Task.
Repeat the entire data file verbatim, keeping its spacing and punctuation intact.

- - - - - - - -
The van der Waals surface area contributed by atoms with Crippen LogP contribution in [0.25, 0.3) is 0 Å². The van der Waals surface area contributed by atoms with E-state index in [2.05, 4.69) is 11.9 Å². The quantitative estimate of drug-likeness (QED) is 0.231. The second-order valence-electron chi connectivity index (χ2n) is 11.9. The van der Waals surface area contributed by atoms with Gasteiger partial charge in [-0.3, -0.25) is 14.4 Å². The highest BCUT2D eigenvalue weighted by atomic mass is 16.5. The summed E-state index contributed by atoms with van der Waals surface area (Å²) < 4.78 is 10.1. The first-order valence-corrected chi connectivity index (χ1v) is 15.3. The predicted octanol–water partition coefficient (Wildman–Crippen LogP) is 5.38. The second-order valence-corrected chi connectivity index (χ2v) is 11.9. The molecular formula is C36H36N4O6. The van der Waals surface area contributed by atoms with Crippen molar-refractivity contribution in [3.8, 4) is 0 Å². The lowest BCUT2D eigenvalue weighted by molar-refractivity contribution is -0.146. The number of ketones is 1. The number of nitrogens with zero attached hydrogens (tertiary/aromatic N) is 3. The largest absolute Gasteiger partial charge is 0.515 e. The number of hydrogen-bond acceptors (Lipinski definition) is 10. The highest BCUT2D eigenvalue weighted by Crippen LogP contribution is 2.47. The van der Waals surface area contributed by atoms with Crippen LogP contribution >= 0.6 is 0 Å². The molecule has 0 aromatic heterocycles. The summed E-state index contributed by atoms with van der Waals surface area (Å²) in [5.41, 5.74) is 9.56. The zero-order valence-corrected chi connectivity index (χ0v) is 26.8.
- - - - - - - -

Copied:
The van der Waals surface area contributed by atoms with Crippen LogP contribution in [0.25, 0.3) is 0 Å². The van der Waals surface area contributed by atoms with E-state index in [2.05, 4.69) is 11.9 Å². The quantitative estimate of drug-likeness (QED) is 0.231. The second-order valence-electron chi connectivity index (χ2n) is 11.9. The van der Waals surface area contributed by atoms with Gasteiger partial charge in [-0.3, -0.25) is 14.4 Å². The highest BCUT2D eigenvalue weighted by atomic mass is 16.5. The summed E-state index contributed by atoms with van der Waals surface area (Å²) < 4.78 is 10.1. The first-order valence-corrected chi connectivity index (χ1v) is 15.3. The predicted octanol–water partition coefficient (Wildman–Crippen LogP) is 5.38. The second-order valence-corrected chi connectivity index (χ2v) is 11.9. The molecular formula is C36H36N4O6. The van der Waals surface area contributed by atoms with Crippen molar-refractivity contribution in [3.8, 4) is 0 Å². The lowest BCUT2D eigenvalue weighted by molar-refractivity contribution is -0.146. The number of ketones is 1. The number of nitrogens with zero attached hydrogens (tertiary/aromatic N) is 3. The largest absolute Gasteiger partial charge is 0.515 e. The number of hydrogen-bond acceptors (Lipinski definition) is 10. The highest BCUT2D eigenvalue weighted by Crippen LogP contribution is 2.47. The van der Waals surface area contributed by atoms with Crippen LogP contribution >= 0.6 is 0 Å². The molecule has 0 aromatic heterocycles. The summed E-state index contributed by atoms with van der Waals surface area (Å²) in [5.41, 5.74) is 9.56. The zero-order valence-corrected chi connectivity index (χ0v) is 26.8.